Large apartment houses and hotels find it profitable to maintain good systems for the purification of their water. Bottling plants that put up carbonated drinks spend much money in water purification, so that the pure fruit juices and extracts in their finished beverages are not spoiled. Up-to-date manufacturing plants and department stores are installing purification systems. There are many methods of water purification. Some use filters, others chemicals, while still others treat the water by heat to remove the bacteria and germs. One method is the Standard No. 2 Electric Sterilizer of the Electric Water Sterilizer Co., of Scottdale, Pa. It has long been known that electricity will decompose water into its elements—hydrogen and oxygen. Following up this fact, it has been discovered that at the time of the decomposition of the water, much of the animal and vegetable matter present in the water is rendered inert. The oxygen which is set free is in such a form that it will assist in destroying the lower forms of animal and vegetable life. At the same time the plates, which are used to carry the current into the water, throw off an insoluble compound that gathers in a mass around the vegetable and organic matter and makes it very easy to filter the whole out of the water by mechanical filters. The sterilizer illustrated is composed of four essential parts, the electrode box, the coagulation chamber, the filter beds, and the automatic hydraulic motor and switch. The water to be purified just enters the electrode box. This box is made up of a number of metal plates containing slots through which the water is passed. There is a low current consumption as the resistance of the water is actually used to treat the water. After leaving the electrode box the water pours into the coagulation chamber where the germs and bacteria are brought together. These are filtered out during the passage of the water through two filter cylinders. The water comes from the second cylinder ready for use. The sides of the cylinder are covered with a layer of baked quartz to prevent any water from following what might be the smooth sides of the cylinder. Whenever water is drawn from any faucet connected with the machine the hydraulic motor automatically closes the electrical switch so that power is being used only when the water is being drawn. When the water is turned off the hydraulic motor stops and automatically breaks the electric circuit. The electric current is insulated from the filter cylinder and water supply line by long insulating tubes, inserted in the metal piping under the electrode box, and the electrode box itself rests on four heavy porcelain knobs, thus preventing any grounding of the current. In installations where alternating-current is the only available source of power a means of changing this to direct current is advisable, as in the latter form the current consumption is less. The illustration shows the electric water sterilizer equipped with a Westinghouse motor-generator set and controlled panel. The set is used to change the alternatingcurrent of the supply system to direct-current for use in treating the water. It is connected to an automatic switch controlled by the flow of water, so that it is in operation only while the water is being drawn through the machine.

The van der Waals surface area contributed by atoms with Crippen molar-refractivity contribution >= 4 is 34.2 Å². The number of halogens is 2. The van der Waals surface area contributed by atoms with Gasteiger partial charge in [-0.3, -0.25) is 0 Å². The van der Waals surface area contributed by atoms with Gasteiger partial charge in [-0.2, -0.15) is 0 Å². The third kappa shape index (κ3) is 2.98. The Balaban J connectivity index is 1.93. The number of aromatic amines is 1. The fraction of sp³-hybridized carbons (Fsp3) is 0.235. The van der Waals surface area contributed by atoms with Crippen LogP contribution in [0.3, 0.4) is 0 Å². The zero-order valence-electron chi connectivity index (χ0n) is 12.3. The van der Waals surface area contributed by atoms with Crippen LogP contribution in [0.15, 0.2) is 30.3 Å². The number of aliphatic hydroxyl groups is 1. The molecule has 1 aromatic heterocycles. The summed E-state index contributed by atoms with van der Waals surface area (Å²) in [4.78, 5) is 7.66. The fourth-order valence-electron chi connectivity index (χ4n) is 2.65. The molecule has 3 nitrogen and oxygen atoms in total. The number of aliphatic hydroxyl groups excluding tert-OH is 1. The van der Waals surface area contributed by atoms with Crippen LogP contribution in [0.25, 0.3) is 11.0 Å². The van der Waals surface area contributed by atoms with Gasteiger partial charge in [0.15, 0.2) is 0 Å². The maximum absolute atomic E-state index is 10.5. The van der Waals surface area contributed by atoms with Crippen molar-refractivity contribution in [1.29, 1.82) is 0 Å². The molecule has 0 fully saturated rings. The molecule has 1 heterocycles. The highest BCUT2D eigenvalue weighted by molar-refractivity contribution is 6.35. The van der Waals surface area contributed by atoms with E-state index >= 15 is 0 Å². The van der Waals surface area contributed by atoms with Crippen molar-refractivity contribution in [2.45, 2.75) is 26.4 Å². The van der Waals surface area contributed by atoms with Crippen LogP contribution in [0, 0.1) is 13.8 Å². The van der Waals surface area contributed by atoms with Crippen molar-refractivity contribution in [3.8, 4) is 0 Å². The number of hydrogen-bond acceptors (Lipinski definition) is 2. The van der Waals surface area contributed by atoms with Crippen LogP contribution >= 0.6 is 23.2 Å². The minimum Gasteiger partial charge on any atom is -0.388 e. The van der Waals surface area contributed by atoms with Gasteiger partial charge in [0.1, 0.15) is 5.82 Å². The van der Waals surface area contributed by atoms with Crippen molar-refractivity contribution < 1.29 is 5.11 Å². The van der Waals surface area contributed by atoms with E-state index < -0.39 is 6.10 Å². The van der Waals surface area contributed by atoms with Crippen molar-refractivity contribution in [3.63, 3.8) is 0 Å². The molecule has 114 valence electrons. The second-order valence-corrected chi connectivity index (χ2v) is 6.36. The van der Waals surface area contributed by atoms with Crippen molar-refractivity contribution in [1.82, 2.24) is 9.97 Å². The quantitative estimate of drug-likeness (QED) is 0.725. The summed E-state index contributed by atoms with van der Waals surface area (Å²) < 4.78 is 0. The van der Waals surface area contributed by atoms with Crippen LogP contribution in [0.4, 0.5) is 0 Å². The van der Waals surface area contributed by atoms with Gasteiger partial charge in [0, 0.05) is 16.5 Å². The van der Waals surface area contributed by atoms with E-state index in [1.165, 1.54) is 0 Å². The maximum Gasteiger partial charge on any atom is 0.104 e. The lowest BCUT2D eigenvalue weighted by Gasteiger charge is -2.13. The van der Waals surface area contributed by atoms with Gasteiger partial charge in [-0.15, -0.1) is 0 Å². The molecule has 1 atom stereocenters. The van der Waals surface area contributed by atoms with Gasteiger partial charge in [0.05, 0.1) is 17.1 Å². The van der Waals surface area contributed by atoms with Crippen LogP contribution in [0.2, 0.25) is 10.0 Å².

Electric Water Sterilizer Equipped With Westinghouse Motor-Generator Set and Control Panel.